Actual quote after school today from a dad: “Yeah, I went to private school for kindiegarden and first grade. They was teaching me mulplication first thing, so when I got to secunt, I done had all that math afore. Things is differnt now.” Right you are, sir…

      Apr 12, 2010 at 9:24 pm   rating: 0  small thumbs up

       
     
  • #10   Escape Goat

    JUST YOU KNOW …

    Ignore you? Deal.

    Apr 5, 2010 at 10:44 am   rating: 5  small thumbs up

     
  • #11   Jin East bang

    Something about this screams fake, I just can’t quite place my finger on it. Either this person lacks any semblance of rational thought or they deliberately tried to appear that way and by all accounts, succeeded. Regardless, I still have to wonder why.

    Also, it seems that ‘irregardless’ has breached the common English vernacular because my spell check has failed to underline the word with its normal red enthusiasm.

    Apr 5, 2010 at 11:58 am   rating: 2  small thumbs up

    • #11.1   Mo® bang

      Usage Note: Irregardless is a word that many mistakenly believe to be correct usage in formal style, when in fact it is used chiefly in nonstandard speech or casual writing. Coined in the United States in the early 20th century, it has met with a blizzard of condemnation for being an improper yoking of irrespective and regardless and for the logical absurdity of combining the negative ir- prefix and -less suffix in a single term. Although one might reasonably argue that it is no different from words with redundant affixes like debone and unravel, it has been considered a blunder for decades and will probably continue to be so.

      Apr 5, 2010 at 1:22 pm   rating: 7  small thumbs up

       
    • #11.2   Woman on the Verge bang

      Thank you so much, Professor Mo. We will now return to our regularly scheduled comments.

      Apr 5, 2010 at 1:33 pm   rating: 1  small thumbs up

       
    • #11.3   Gladystopia

      “Coined in the United States in the early 20th century, it has met with a blizzard of condemnation…”

      Also asswhuppings, glares of death, and the occasional Killing From Above With Fire.

      Apr 5, 2010 at 3:44 pm   rating: 4  small thumbs up

       
    • #11.4   Canthz_B bang

      Irregardless of what spellchecker says, “without regarding without regard to” is just dumb.
      I will concede that it’s nonstandard speech inasmuch as it’s a sign of ignorance to use it.

      I’d like to bone and unravel the user each time I hear it.

      *bone* :-P

      Apr 5, 2010 at 9:43 pm   rating: 0  small thumbs up

       
     
  • #12   ISUCK

    Apparently everyone has recently learned that they should be offended by the word irregardless. WELL DONE INTERNET.

    Apr 5, 2010 at 12:11 pm   rating: 3  small thumbs up

    • #12.1   AiyeSuk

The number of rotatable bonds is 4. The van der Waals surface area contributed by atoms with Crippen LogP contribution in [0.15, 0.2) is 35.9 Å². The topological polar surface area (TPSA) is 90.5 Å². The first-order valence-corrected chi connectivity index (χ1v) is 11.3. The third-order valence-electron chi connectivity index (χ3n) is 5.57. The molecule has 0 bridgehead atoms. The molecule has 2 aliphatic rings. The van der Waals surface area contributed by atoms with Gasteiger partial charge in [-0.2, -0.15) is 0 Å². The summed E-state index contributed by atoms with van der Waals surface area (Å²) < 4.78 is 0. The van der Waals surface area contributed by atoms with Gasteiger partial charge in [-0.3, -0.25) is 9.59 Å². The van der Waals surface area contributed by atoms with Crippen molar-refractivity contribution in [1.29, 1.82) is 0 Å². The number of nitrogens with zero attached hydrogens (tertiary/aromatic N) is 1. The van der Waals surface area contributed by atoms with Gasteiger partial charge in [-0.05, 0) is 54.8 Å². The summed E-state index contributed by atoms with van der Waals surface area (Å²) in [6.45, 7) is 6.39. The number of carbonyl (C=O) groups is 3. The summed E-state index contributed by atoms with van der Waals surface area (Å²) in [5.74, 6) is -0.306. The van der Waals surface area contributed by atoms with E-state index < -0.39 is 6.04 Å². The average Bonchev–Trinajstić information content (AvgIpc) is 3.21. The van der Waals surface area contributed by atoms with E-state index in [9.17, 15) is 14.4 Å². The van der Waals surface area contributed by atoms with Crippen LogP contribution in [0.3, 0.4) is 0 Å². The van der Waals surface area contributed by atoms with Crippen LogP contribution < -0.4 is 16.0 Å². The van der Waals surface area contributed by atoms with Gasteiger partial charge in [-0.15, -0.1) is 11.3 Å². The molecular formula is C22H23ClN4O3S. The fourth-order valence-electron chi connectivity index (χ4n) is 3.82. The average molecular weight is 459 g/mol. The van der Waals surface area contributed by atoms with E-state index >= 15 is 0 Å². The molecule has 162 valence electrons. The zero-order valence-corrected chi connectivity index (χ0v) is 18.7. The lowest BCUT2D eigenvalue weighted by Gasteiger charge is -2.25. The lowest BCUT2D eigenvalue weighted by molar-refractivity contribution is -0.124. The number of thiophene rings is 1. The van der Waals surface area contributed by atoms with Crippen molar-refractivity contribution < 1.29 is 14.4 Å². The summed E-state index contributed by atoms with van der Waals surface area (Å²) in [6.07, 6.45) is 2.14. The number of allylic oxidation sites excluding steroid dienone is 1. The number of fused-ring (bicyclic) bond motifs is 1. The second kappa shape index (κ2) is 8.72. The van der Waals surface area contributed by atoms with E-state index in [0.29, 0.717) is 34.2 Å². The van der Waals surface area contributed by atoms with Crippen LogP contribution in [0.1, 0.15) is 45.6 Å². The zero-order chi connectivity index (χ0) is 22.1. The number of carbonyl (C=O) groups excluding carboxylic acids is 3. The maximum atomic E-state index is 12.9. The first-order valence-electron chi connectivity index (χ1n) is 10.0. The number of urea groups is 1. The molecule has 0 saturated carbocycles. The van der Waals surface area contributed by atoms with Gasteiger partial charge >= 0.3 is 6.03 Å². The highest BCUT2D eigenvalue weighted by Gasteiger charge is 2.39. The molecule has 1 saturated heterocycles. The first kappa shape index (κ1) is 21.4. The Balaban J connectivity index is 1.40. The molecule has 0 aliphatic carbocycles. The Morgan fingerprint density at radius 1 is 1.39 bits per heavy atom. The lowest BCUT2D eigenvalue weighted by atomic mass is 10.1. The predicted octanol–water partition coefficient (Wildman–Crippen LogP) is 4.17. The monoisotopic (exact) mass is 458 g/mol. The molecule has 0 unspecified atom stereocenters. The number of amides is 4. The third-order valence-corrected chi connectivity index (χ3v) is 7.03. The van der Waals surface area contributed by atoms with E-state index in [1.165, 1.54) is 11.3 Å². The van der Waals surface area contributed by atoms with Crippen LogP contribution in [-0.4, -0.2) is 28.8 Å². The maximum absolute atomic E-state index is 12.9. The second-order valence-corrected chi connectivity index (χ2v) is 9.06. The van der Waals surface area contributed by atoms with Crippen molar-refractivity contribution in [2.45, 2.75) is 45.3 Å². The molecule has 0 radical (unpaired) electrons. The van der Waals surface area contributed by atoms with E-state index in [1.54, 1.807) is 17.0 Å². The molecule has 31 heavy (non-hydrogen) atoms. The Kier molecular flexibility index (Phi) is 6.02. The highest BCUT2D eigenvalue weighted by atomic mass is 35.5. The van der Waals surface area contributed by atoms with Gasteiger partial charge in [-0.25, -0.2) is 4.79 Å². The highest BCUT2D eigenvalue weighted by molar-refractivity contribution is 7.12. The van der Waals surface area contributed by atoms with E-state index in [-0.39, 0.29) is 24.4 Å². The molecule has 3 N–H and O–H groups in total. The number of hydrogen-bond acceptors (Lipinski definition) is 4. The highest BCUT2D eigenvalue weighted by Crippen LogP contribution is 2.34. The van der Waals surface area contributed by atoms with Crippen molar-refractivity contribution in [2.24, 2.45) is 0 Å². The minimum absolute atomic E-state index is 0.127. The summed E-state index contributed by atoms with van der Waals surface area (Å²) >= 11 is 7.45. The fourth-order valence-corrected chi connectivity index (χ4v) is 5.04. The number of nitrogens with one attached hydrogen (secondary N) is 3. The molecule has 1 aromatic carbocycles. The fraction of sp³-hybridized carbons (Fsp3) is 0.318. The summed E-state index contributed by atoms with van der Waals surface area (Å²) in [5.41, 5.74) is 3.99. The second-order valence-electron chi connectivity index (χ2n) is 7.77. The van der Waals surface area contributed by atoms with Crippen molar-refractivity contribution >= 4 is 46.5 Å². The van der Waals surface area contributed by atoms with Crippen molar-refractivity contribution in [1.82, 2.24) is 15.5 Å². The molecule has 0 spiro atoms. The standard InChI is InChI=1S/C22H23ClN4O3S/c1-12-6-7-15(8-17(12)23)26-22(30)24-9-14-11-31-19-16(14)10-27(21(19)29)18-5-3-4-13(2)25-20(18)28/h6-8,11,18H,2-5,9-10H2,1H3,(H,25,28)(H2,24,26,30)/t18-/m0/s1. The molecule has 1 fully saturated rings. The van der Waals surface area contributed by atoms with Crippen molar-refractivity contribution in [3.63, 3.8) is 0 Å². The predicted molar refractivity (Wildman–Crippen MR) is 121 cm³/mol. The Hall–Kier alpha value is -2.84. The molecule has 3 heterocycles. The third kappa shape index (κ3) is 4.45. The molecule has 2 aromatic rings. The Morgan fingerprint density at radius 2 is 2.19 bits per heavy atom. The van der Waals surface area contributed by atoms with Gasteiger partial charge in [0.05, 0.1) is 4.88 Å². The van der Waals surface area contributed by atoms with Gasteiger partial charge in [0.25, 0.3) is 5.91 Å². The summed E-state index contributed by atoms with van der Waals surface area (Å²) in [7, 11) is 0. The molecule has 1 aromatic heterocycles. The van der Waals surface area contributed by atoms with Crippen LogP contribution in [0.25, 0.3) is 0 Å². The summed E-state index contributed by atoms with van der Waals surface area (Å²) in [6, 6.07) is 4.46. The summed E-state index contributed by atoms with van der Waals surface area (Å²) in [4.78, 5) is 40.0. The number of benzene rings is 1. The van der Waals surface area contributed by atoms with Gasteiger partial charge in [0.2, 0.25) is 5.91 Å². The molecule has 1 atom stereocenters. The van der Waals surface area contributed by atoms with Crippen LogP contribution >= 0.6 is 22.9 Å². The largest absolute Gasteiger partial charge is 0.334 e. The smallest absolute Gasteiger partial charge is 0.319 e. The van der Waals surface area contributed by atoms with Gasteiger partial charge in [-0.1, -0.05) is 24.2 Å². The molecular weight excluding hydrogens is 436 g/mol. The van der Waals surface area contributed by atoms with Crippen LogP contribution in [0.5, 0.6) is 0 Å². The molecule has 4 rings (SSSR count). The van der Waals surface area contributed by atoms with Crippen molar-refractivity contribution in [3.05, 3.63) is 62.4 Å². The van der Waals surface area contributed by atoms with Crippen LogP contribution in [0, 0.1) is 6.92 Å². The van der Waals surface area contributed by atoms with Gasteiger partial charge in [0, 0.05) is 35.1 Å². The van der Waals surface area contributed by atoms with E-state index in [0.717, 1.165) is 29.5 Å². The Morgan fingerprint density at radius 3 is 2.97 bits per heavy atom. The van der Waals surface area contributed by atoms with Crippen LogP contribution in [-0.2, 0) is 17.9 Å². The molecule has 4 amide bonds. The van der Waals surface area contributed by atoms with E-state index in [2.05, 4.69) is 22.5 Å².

Apearently evreywon haz recuntlee lurned thayt theiy shood bee uffendead bai thuh werd eerieguardles.

      Apr 5, 2010 at 2:55 pm   rating: 0  small thumbs up

       
    • #12.2   aaa bang

      Hey you old motherfucking so and so! We missed you!

      Apr 5, 2010 at 4:11 pm   rating: 0  small thumbs up

       
     
  • #13   Fuschia Grown

    Wow. Possible authors of this note:

    a) a guerrilla flarf poet
    b) an idiot whose inner grammarian departed for smarter brain-pastures
    c) a ‘shopper

    Thoughts?

    Apr 5, 2010 at 12:45 pm   rating: 1  small thumbs up

    • #13.1   TheOldSchool

      Yes.

      Apr 5, 2010 at 11:50 pm   rating: 1  small thumbs up

       
     
  • #14   Elmo

    IRREGARDLESS? I thought that only fum ducks from Pennsyltucky talked like that!

    Apr 5, 2010 at 2:25 pm   rating: 4  small thumbs up

    • #14.1   H for Toy bang

      Hell no! We here in Pennsyltucky use “disirregardless”. We’re all about the triple negatives.

      Apr 5, 2010 at 3:14 pm   rating: 4  small thumbs up

       
    • #14.2   aaa bang

      Don’t you not never talk no **BLEEP** books under this roof! Not now, not never ever no hell no!! Listen here, readin’s don’t not never not done nothin for not nobody!!! … Excuse me, not NONEbody, never not no one didn’t about no reason not never and by god they NEVER NOT AIN’T GONNA WILL!!!!!

      Apr 5, 2010 at 4:12 pm   rating: 6  small thumbs up

       
    • #14.3   Limeliberator bang

      I’m from “Pennsyltucky” and I wouldn’t dream of insulting the intelligence of my office mates with such callous disdain for the English language. I’m just VERY thankful that the writer didn’t give the word “memos” an apostrophe. The improper use of the apostrophe makes me want to gouge my eyes out with a pencil. I can discount some things but that’s not something that I can overlook.

      “I am the grammarian about whom your mother warned you.”

      Apr 5, 2010 at 9:55 pm   rating: 1  small thumbs up

       
    • #14.4   park rose bang

      Umm, that’s a bit of a leaden comment, wouldn’t you say, Ll? And, I’d like a discount on starting sentences with a conjunction, please. After that, there are a few high end watches I’ve got my eye on. Be a love for me and knock a few hundred or more off the high end price for me, would you, duckie? A 75% markdown should suffice. Cheers!

      Apr 5, 2010 at 11:01 pm   rating: 1  small thumbs up

       
    • #14.5   infanttyrone

      Don’t get carried away with the graphite-y.
      Keep yer ice on the price.*

      *Apologeez to any MLK devotays out there.

      Apr 6, 2010 at 2:44 pm   rating: 1  small thumbs up

       
     
  • #15   Hierophantria

    My inner grammar and language nazi is crying. Just because it has become common vernacular doesn’t make it correct. If anything, I am more suspicious of words with such origins.

    Apr 5, 2010 at 5:04 pm   rating: 0  small thumbs up

    • #15.1   Canthz_B bang

      Words like “gigglebrax”?

      Apr 5, 2010 at 9:44 pm   rating: 2  small thumbs up

       
    • #15.2   Sparkles23 bang

      and “douchecanoe”?

      Apr 5, 2010 at 11:11 pm   rating: 1  small thumbs up

       
    • #15.3   TheOldSchool

      and “gigglecanoe”?

      Apr 6, 2010 at 12:02 am   rating: 1  small thumbs up

       
    • #15.4   infanttyrone

      Well, “douchebrax” makes four, no ?
      If we’re playing bridge then four no usually has a special meaning.
      Maybe tennis be mo’ betta.

      Apr 6, 2010 at 1:17 am   rating: 0  small thumbs up

       
     
  • #16   Jean

    “irregardless”? Seriously? Contradictions all around!

    Apr 6, 2010 at 9:03 pm   rating: 0  small thumbs up

     
  • #17   Lameo

    This note looks blatantly ‘shopped.

    Apr 7, 2010 at 1:54 am   rating: 0  small thumbs up

     
  • #18   Euphonicin

    Ahhhh . . . Edsel Ford Wong . . . we used to get the tomato-beef chowmein (delicious) and a lot of verbal abuse on our improper eating techniques.

    Apr 10, 2010 at 3:36 am   rating: 1  small thumbs up

     
  • #19   Elliot

    I agree with Gin (11), I think it’s something to do with the text.

    Apr 12, 2010 at 12:59 am   rating: 0  small thumbs up